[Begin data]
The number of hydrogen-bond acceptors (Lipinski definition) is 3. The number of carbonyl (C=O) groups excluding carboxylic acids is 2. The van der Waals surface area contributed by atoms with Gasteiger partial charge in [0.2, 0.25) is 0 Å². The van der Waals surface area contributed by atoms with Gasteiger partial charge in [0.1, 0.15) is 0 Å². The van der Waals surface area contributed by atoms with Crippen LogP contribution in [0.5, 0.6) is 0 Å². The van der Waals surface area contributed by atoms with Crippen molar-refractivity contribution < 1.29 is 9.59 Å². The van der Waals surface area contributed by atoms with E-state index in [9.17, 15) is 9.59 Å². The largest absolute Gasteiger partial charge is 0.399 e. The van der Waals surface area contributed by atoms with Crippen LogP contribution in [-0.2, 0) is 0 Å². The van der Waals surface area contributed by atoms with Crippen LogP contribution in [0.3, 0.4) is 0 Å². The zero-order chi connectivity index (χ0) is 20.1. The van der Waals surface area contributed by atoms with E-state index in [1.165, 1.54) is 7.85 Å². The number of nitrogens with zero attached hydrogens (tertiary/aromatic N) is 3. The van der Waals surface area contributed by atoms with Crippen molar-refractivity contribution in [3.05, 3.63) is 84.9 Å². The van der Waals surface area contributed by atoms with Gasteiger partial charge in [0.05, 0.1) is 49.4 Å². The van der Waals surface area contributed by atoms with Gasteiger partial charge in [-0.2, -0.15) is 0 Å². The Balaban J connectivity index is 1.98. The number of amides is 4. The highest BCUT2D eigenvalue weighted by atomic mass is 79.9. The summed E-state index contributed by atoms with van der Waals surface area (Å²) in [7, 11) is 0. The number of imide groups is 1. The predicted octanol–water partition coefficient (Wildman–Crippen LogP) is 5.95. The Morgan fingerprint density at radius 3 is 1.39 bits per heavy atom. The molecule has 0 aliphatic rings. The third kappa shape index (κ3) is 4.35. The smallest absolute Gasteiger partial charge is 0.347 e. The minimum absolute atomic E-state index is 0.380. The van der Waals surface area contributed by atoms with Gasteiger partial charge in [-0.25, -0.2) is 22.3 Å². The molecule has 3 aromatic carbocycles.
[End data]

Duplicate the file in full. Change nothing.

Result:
The number of hydrogen-bond acceptors (Lipinski definition) is 3. The number of carbonyl (C=O) groups excluding carboxylic acids is 2. The van der Waals surface area contributed by atoms with Gasteiger partial charge in [0.2, 0.25) is 0 Å². The van der Waals surface area contributed by atoms with Gasteiger partial charge in [0.1, 0.15) is 0 Å². The van der Waals surface area contributed by atoms with Crippen LogP contribution in [0.5, 0.6) is 0 Å². The van der Waals surface area contributed by atoms with Crippen molar-refractivity contribution < 1.29 is 9.59 Å². The van der Waals surface area contributed by atoms with E-state index in [9.17, 15) is 9.59 Å². The largest absolute Gasteiger partial charge is 0.399 e. The van der Waals surface area contributed by atoms with Crippen LogP contribution in [-0.2, 0) is 0 Å². The van der Waals surface area contributed by atoms with Crippen LogP contribution in [0.3, 0.4) is 0 Å². The zero-order chi connectivity index (χ0) is 20.1. The van der Waals surface area contributed by atoms with E-state index in [1.165, 1.54) is 7.85 Å². The number of nitrogens with zero attached hydrogens (tertiary/aromatic N) is 3. The van der Waals surface area contributed by atoms with Crippen molar-refractivity contribution in [3.05, 3.63) is 84.9 Å². The van der Waals surface area contributed by atoms with Gasteiger partial charge in [0.05, 0.1) is 49.4 Å². The van der Waals surface area contributed by atoms with Gasteiger partial charge in [-0.2, -0.15) is 0 Å². The Balaban J connectivity index is 1.98. The number of amides is 4. The highest BCUT2D eigenvalue weighted by atomic mass is 79.9. The summed E-state index contributed by atoms with van der Waals surface area (Å²) in [7, 11) is 0. The number of imide groups is 1. The predicted octanol–water partition coefficient (Wildman–Crippen LogP) is 5.95. The Morgan fingerprint density at radius 3 is 1.39 bits per heavy atom. The molecule has 0 aliphatic rings. The third kappa shape index (κ3) is 4.35. The smallest absolute Gasteiger partial charge is 0.347 e. The minimum absolute atomic E-state index is 0.380. The van der Waals surface area contributed by atoms with Gasteiger partial charge in [-0.25, -0.2) is 22.3 Å². The molecule has 3 aromatic carbocycles.